How much does Dominion Energy’s 1,100 MW Great Lakes Energy Scenarios cost?
The $8-billion energy project that Dominion Energy has proposed to build near Chicago’s Lake Michigan is costing nearly $3.5 billion.
That’s up about 15% from Dominion’s original estimate in July of 2017, and it’s a bigger jump than Dominion’s previous energy projections.
Dominion has been working on the Great Lakes project for several years and recently submitted a new energy plan, which shows the project’s estimated costs rise by more than 50%.
Dominion estimates that building the project will cost $3,826 per megawatt-hour, which would be more than $100,000 per megapower hour for a typical coal-fired power plant.
Dominion also expects to build at least 50 MW of new solar power capacity in the Great Lake area, and expects the project to generate more than 5 GW of energy by 2030.
Dominion says the project has been “a top priority for the company for over 20 years.”
The company is also building a massive natural gas project in Illinois that will generate more energy than all of its coal-burning power plants combined.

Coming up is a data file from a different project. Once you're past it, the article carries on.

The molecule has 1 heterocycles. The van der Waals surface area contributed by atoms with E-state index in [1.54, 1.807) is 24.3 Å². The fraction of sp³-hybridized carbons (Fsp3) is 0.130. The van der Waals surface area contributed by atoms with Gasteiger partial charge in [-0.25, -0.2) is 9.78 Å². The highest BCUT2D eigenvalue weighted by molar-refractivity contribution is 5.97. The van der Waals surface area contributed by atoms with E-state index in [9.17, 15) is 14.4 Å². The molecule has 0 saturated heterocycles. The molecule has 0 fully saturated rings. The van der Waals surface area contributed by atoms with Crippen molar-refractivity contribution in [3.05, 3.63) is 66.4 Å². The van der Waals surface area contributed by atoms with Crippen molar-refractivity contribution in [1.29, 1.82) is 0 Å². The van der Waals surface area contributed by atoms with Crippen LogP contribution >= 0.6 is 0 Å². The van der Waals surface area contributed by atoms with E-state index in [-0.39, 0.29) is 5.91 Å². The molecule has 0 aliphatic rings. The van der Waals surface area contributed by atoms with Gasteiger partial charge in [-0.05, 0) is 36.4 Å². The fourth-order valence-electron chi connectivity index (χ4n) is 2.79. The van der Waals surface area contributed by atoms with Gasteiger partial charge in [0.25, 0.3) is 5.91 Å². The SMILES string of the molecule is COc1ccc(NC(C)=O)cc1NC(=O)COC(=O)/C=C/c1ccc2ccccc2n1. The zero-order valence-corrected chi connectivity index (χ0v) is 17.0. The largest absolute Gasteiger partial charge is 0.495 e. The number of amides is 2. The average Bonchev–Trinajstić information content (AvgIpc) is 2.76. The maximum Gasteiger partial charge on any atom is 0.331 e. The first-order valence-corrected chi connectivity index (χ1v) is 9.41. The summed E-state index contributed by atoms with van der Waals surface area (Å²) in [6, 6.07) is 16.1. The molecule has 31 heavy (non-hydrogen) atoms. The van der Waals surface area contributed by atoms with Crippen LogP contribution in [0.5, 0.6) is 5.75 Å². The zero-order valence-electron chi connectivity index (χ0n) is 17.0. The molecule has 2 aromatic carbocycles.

“We are investing billions of dollars in energy to help our customers and our communities,” Dominion CEO Tim Phillips said at the company’s annual shareholders meeting in July.
“Our commitment is not only to the Great Basin and Midwest, but to the world.
Our vision for the world is a cleaner, more resilient world, one where we all have the opportunity to flourish and flourish.”
Dominion Energy plans to begin construction in 2020 and expects to complete it by 2030, the company said in a statement.
The company said it has invested more than 9 billion dollars in the project, and the Great Gas-to-Coal Energy Project is the largest and most ambitious coal-fueled project in the world, according to Dominion’s statement.
A company spokesperson did not respond to requests for comment.
Dominion’s energy projects have been in the news lately.
In June, the utility announced that it would buy two companies that had filed for bankruptcy protection: Westinghouse Electric and Powercast Energy.
The utilities said the companies would have to shut down if they did not repay the debts.
And in August, the government of the United Kingdom ordered Dominion to pay a $8.9 billion penalty for failing to disclose a $3 billion settlement of a class action lawsuit over a 2009 nuclear plant accident.
Dominion did not comment on the new lawsuits or the utility-backed bankruptcy.
In the first half of this year, Dominion Energy received $5.2 billion in fines and penalties from the U.S. and Canadian governments, according the company.
Dominion Energy was awarded $4.6 billion by the U